There is one flower farm in particular that I like to source my materials from, Nettlewood Flowers in Teddington. They are a small-scale producer, and sustainably grow cottage-garden flowers with such care and attention. They always work with the seasons as best as they can.

How do you decide on the different types of stems for your arrangements?

I often think of arranging flowers like poetry, and I follow the Japanese wabi-sabi philosophy for inspiration.

The philosophy accepts imperfection and impermanence, and the aesthetic celebrates roughness, minimalism, asymmetry and modesty. An important part of this concept is the appreciation of preserving the honesty of natural objects and processes.

With that in mind, I tend to combine fluffy flowers with more firm ones, and I contrast round shapes with more sculptural forms. I’m always putting different sizes together.

You don't need many stems to create a nice arrangement at home, sometimes just 2 or 3 stems can be the most effective. You can start by collecting a few small vases, bottles or jars. Pick out some stems and make little groups, ordering them together in your vessels.

Sometimes I use the off-cuts when wrapping gifts and making cards. You can be really creative with dried flowers, especially in the winter months.

Do you have some simple tips for drying flowers at home?

For drying flowers, it is best to hang them upside down, tied together in bunch with some simple twine. Strip off any extra leaves and hang them somewhere fairly dark, dry and away from the sun. They will take about two weeks to fully dry, and will retain their colours. You can also leave the flowers in water, until they become paper-like.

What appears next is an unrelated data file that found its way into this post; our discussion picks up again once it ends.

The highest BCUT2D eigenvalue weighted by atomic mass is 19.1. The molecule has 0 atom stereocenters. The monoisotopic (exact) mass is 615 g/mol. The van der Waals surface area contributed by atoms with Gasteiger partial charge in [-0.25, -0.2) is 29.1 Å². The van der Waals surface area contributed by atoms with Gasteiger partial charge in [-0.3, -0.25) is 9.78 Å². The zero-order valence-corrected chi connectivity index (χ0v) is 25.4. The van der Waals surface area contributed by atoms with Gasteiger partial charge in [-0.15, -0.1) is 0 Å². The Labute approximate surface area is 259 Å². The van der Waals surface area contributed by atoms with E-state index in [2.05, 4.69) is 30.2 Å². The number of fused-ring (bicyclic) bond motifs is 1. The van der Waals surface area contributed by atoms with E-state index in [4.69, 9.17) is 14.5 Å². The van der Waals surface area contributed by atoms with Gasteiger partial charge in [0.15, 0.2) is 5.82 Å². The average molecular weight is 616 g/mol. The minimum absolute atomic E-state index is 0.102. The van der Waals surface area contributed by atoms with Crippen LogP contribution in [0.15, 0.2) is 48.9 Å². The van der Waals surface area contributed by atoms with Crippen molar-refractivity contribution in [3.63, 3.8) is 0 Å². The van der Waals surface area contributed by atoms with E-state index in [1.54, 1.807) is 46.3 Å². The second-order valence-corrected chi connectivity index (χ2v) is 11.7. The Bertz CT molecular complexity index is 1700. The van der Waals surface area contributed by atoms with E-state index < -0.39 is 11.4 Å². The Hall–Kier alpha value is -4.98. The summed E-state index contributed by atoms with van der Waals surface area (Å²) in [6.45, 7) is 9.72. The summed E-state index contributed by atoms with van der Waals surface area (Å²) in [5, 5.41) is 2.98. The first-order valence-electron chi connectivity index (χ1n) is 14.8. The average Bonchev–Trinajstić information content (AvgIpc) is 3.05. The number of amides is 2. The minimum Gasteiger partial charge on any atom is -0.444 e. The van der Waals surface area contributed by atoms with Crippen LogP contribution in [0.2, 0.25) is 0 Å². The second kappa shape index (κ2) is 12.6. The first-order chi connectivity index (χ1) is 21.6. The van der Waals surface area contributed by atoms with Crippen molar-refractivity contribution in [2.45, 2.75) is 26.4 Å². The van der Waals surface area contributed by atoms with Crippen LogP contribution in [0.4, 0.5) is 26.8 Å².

What types of flowers are best for drying?

More woody flowers and stems like roses, chrysanthemums and lavender dry really well. More delicate flowers are best suited to be pressed, between the pages of heavy books.

Ranunculus, Ammi (laceflower), Sweet Peas, Helichrysum, Globe Amaranth and Eucalyptus are some of my favourite types of flowers to dry. There are many grasses you can dry too, the fluffy grasses in particular add such a beautiful texture to arrangements.

Once dried, the flowers can keep from anywhere between six months to one year, and sometimes longer. You just have to manage the humidity of the room, to make sure they don’t turn too soft.

What is the best advice you have been given that you could pass on?

Find and be yourself. Use flowers as a language to tell your story.


Images by Aloha Bonser-Shaw and Madeleine Michell.

Frida has used our Hand Painted Baubles in her display, that have been painted by artisans in the Himalayan Valleys of Northern India. She wears the Nordic Fair Isle Yoke Sweater.